Monday, June 4, 2018

Tumalo Falls

Tumalo Falls from the trailhead
4 miles round trip, 550 feet elevation gain
Difficulty: Easy
Access: Good gravel road to trailhead, Northwest Forest Pass required

The hundred-foot plunge of Tumalo Falls is the prettiest waterfall near Bend, Oregon and is a popular spot; however, most visitors come to the area and leave after just seeing the main falls. Hikers up for a short jaunt can see three additional waterfalls along Tumalo Creek with just an easy four-mile round trip effort; while none of the other falls are quite impressive as Tumalo Falls itself, all the falls along the trail are beautiful and worth the easy effort necessary to reach them.

I hiked to Upper Falls on a holiday weekend morning, arriving at the trailhead just after sunrise to avoid the crowds that would show up later in the day. To reach the trailhead, I took Skyliners Road out from Bend; this paved road had some initial views of the Three Sisters and Broken Top and led out to the Skyliners neighborhood, where the road transitioned to gravel and continued west to a dead end at the Tumalo Falls Trailhead. I was the first person to arrive for the day when I pulled into the lot at 6 AM; the lot was more or less full by the time I returned from my hike around 8:30.

The most famous view of Tumalo Creek plunging down into a gorge of basalt walls was just steps from the parking area. The viewpoint was surprisingly small for such a busy spot: I can imagine having to wait or jostle for a view of the falls later in the day. The sun hadn't risen yet, so I took advantage of the low lighting to take some long exposure shots of the falls and then set out on my hike.

The trail headed uphill from the parking area and arrived at the cliffs overlooking the falls in just a quarter of a mile. Here, a small platform protruded over the edge of the gorge for a better view of the falls. There were good views down the canyon of Tumalo Creek.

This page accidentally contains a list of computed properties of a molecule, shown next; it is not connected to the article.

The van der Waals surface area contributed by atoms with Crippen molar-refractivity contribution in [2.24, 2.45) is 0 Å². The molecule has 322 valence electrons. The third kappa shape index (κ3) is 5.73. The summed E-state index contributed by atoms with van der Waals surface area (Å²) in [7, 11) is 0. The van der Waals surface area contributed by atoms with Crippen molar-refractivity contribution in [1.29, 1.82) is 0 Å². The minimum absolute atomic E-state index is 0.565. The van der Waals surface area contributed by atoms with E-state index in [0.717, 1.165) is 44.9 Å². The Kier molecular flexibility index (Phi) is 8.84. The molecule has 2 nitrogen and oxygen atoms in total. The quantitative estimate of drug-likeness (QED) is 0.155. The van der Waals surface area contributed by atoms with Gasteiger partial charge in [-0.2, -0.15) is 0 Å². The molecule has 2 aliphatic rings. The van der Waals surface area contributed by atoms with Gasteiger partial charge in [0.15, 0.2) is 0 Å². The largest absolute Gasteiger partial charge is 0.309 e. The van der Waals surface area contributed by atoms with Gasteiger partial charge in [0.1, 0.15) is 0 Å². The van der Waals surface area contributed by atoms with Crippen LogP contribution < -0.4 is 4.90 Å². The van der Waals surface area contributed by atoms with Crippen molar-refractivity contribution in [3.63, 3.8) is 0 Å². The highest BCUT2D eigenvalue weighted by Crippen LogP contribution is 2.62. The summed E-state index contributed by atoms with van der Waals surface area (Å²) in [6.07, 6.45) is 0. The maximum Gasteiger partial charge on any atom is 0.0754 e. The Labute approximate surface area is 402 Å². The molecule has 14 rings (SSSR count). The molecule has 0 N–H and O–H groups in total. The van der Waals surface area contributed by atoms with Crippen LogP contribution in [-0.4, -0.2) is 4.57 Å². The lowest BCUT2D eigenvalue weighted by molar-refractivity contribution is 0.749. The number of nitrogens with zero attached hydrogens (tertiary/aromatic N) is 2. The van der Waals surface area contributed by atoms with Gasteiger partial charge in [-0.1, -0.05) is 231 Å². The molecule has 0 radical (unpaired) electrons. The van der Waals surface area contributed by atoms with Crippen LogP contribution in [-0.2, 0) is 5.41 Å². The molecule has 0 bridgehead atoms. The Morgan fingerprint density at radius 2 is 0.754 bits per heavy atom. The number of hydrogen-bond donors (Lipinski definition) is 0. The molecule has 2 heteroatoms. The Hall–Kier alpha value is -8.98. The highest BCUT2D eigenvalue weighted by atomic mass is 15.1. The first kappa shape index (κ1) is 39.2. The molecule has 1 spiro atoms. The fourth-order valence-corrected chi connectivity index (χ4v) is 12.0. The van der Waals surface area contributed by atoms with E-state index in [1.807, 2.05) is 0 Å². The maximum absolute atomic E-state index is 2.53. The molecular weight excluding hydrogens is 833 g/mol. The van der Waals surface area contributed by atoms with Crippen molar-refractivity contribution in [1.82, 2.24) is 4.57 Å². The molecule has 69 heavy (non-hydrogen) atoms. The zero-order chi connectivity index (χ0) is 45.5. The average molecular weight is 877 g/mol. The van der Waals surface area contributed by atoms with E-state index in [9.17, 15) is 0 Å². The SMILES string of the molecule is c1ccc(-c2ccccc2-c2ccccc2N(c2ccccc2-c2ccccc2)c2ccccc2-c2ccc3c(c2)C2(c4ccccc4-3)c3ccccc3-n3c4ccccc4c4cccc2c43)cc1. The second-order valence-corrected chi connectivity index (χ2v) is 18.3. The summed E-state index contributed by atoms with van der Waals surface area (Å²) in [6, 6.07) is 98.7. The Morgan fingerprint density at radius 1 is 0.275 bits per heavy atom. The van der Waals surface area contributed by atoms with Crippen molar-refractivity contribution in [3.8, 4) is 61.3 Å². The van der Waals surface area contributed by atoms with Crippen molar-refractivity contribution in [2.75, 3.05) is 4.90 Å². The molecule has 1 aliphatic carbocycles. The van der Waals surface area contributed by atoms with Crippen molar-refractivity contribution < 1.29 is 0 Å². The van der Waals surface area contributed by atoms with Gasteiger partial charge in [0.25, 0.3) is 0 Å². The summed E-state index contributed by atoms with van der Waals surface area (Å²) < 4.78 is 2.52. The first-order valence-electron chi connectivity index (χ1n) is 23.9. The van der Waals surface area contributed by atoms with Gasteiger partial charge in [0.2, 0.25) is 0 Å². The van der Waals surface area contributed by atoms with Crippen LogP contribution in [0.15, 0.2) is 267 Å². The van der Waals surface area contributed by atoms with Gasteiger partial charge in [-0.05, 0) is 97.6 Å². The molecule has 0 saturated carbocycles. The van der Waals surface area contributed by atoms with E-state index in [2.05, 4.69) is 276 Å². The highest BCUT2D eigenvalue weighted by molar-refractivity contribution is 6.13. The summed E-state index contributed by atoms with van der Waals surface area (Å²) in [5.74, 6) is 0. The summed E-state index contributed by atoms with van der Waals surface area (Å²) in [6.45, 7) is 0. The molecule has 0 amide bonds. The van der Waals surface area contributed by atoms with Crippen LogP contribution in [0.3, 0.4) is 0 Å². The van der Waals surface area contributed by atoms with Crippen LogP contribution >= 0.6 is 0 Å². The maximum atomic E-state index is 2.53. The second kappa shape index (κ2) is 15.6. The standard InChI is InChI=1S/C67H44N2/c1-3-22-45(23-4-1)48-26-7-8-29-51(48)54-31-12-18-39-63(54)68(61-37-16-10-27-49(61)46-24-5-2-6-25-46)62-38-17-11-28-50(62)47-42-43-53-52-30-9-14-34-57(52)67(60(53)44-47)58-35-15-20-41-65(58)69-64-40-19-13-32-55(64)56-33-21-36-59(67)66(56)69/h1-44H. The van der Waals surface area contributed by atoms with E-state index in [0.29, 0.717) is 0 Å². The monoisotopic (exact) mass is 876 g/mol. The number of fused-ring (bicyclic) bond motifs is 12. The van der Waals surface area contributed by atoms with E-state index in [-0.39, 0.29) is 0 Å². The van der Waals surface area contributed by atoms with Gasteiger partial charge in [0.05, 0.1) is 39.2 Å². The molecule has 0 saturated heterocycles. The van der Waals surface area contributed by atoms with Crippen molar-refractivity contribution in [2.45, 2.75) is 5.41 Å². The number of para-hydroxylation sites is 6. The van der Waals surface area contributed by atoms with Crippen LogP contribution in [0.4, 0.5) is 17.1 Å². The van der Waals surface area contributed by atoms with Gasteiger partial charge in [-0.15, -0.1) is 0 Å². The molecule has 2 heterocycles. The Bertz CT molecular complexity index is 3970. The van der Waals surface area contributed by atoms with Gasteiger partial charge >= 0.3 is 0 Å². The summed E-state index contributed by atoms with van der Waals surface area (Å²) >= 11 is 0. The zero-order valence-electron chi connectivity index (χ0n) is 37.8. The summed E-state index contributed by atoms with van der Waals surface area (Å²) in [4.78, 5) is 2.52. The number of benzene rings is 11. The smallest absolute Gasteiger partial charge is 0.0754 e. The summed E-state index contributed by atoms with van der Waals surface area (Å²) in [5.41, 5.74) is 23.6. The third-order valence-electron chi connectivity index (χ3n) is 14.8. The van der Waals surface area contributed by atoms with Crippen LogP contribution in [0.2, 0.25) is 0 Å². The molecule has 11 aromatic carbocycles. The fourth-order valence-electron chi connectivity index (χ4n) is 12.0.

Tumalo Falls
Past the falls, the trail paralleled Tumalo Creek for a while; it was absolutely delightful to hike along this rushing mountain stream. The creek has its headwaters on the slopes of Broken Top, the remnants of a former volcano that today forms one of the most dramatic summits near Bend. Snow and glacier melt on the mountain feed this stream as it tumbles down towards the desert to meet the Deschutes River.

Rushing water of Tumalo Creek
The trail then left the creek and began a steady ascent through the forest. Soon, the trail was well above the level of the creek, which now flowed at the bottom of a rocky gorge. A mile past Tumalo Falls, I came to Double Falls, where a rock outcrop jutted out into the gorge and offered a pretty view of the two-tiered waterfall. Although the falls were nearly a hundred feet below where I stood, spray from the falls was still washing over the rocks atop the edge of the gorge.

Double Falls
Just beyond Double Falls, the trail came to another waterfall; although this cascade was smaller and less impressive and not officially named, it was still a pleasant stop; I'll refer to these falls here as Upper Double Falls, as they occur less than a hundred meters upstream of Double Falls.

Upper Double Falls
Past Upper Double Falls, the trail flattened out briefly at the level of Tumalo Falls before beginning yet another ascent. This ascent continued gently for another half mile to reach Upper Falls two miles from the trailhead. There is no clear view of Upper Falls from the viewpoint along the trail, but a rough social path leads towards the base of the falls; as the path was very steep and I was alone, I chose to stop at a clear view of the falls about halfway down this path. Upper Falls were quite impressive, a thundering 45-foot drop on Tumalo Creek.

Upper Falls
I found the vegetation transitions on this hike quite interesting: near the trailhead at Tumalo Falls, the trail was still in a drier habitat and the trail was lined with manzanita and other plants indicative of a drier climb. However, just two miles away and a couple hundred feet higher at Upper Falls, the forest was substantially greener and lusher.

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